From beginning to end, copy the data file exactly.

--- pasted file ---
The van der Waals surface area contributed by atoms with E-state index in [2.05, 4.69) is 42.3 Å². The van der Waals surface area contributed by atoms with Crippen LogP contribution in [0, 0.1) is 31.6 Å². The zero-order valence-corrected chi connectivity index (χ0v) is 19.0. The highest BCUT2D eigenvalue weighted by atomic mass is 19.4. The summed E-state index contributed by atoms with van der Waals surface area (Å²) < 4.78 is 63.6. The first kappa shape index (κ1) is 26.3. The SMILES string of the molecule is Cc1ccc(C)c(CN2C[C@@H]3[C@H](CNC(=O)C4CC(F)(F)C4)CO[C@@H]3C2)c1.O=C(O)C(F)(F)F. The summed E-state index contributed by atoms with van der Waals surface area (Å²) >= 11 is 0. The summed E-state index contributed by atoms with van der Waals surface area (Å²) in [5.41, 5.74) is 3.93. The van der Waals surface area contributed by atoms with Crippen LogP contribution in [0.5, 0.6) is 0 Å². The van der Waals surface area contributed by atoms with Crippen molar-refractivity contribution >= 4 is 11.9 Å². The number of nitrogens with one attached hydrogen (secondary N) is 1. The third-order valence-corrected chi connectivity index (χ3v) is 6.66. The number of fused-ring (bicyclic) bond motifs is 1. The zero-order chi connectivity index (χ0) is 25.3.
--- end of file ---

The van der Waals surface area contributed by atoms with E-state index in [2.05, 4.69) is 42.3 Å². The van der Waals surface area contributed by atoms with Crippen LogP contribution in [0, 0.1) is 31.6 Å². The zero-order valence-corrected chi connectivity index (χ0v) is 19.0. The highest BCUT2D eigenvalue weighted by atomic mass is 19.4. The summed E-state index contributed by atoms with van der Waals surface area (Å²) < 4.78 is 63.6. The first kappa shape index (κ1) is 26.3. The SMILES string of the molecule is Cc1ccc(C)c(CN2C[C@@H]3[C@H](CNC(=O)C4CC(F)(F)C4)CO[C@@H]3C2)c1.O=C(O)C(F)(F)F. The summed E-state index contributed by atoms with van der Waals surface area (Å²) >= 11 is 0. The summed E-state index contributed by atoms with van der Waals surface area (Å²) in [5.41, 5.74) is 3.93. The van der Waals surface area contributed by atoms with Crippen LogP contribution in [0.5, 0.6) is 0 Å². The van der Waals surface area contributed by atoms with Crippen molar-refractivity contribution >= 4 is 11.9 Å². The number of nitrogens with one attached hydrogen (secondary N) is 1. The third-order valence-corrected chi connectivity index (χ3v) is 6.66. The number of fused-ring (bicyclic) bond motifs is 1. The zero-order chi connectivity index (χ0) is 25.3.